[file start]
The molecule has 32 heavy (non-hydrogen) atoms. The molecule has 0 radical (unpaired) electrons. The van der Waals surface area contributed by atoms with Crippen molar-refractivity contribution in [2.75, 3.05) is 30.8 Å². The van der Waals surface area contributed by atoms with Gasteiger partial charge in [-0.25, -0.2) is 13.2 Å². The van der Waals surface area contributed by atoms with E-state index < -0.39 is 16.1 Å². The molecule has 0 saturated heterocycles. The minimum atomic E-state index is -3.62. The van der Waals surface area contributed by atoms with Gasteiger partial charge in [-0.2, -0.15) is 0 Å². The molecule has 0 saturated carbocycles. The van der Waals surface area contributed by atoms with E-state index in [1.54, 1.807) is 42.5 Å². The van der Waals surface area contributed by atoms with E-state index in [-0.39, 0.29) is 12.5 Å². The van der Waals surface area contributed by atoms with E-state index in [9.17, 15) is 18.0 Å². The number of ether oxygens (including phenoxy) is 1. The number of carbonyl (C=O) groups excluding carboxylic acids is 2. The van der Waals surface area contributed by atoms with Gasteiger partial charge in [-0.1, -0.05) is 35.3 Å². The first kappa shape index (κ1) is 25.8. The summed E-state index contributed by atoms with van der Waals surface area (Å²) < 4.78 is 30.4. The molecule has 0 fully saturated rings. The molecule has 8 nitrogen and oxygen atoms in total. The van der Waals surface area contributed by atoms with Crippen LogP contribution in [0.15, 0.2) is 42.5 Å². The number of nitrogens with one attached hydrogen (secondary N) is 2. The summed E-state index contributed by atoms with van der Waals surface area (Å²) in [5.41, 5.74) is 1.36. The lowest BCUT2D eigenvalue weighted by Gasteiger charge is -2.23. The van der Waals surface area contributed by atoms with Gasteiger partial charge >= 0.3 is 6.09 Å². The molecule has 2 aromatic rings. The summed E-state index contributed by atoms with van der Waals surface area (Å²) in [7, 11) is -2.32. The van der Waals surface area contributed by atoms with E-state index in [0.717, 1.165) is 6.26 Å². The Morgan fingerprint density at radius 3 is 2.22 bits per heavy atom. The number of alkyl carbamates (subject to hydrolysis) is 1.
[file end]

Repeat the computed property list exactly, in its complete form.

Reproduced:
The molecule has 32 heavy (non-hydrogen) atoms. The molecule has 0 radical (unpaired) electrons. The van der Waals surface area contributed by atoms with Crippen molar-refractivity contribution in [2.75, 3.05) is 30.8 Å². The van der Waals surface area contributed by atoms with Gasteiger partial charge in [-0.25, -0.2) is 13.2 Å². The van der Waals surface area contributed by atoms with E-state index < -0.39 is 16.1 Å². The molecule has 0 saturated heterocycles. The minimum atomic E-state index is -3.62. The van der Waals surface area contributed by atoms with Gasteiger partial charge in [-0.2, -0.15) is 0 Å². The molecule has 0 saturated carbocycles. The van der Waals surface area contributed by atoms with E-state index in [1.54, 1.807) is 42.5 Å². The van der Waals surface area contributed by atoms with E-state index in [-0.39, 0.29) is 12.5 Å². The van der Waals surface area contributed by atoms with E-state index in [9.17, 15) is 18.0 Å². The number of ether oxygens (including phenoxy) is 1. The number of carbonyl (C=O) groups excluding carboxylic acids is 2. The van der Waals surface area contributed by atoms with Gasteiger partial charge in [-0.1, -0.05) is 35.3 Å². The first kappa shape index (κ1) is 25.8. The summed E-state index contributed by atoms with van der Waals surface area (Å²) < 4.78 is 30.4. The molecule has 0 fully saturated rings. The molecule has 8 nitrogen and oxygen atoms in total. The van der Waals surface area contributed by atoms with Crippen LogP contribution in [0.15, 0.2) is 42.5 Å². The number of nitrogens with one attached hydrogen (secondary N) is 2. The summed E-state index contributed by atoms with van der Waals surface area (Å²) in [5.41, 5.74) is 1.36. The lowest BCUT2D eigenvalue weighted by Gasteiger charge is -2.23. The van der Waals surface area contributed by atoms with Gasteiger partial charge >= 0.3 is 6.09 Å². The molecule has 2 aromatic rings. The summed E-state index contributed by atoms with van der Waals surface area (Å²) in [7, 11) is -2.32. The van der Waals surface area contributed by atoms with E-state index in [0.717, 1.165) is 6.26 Å². The Morgan fingerprint density at radius 3 is 2.22 bits per heavy atom. The number of alkyl carbamates (subject to hydrolysis) is 1.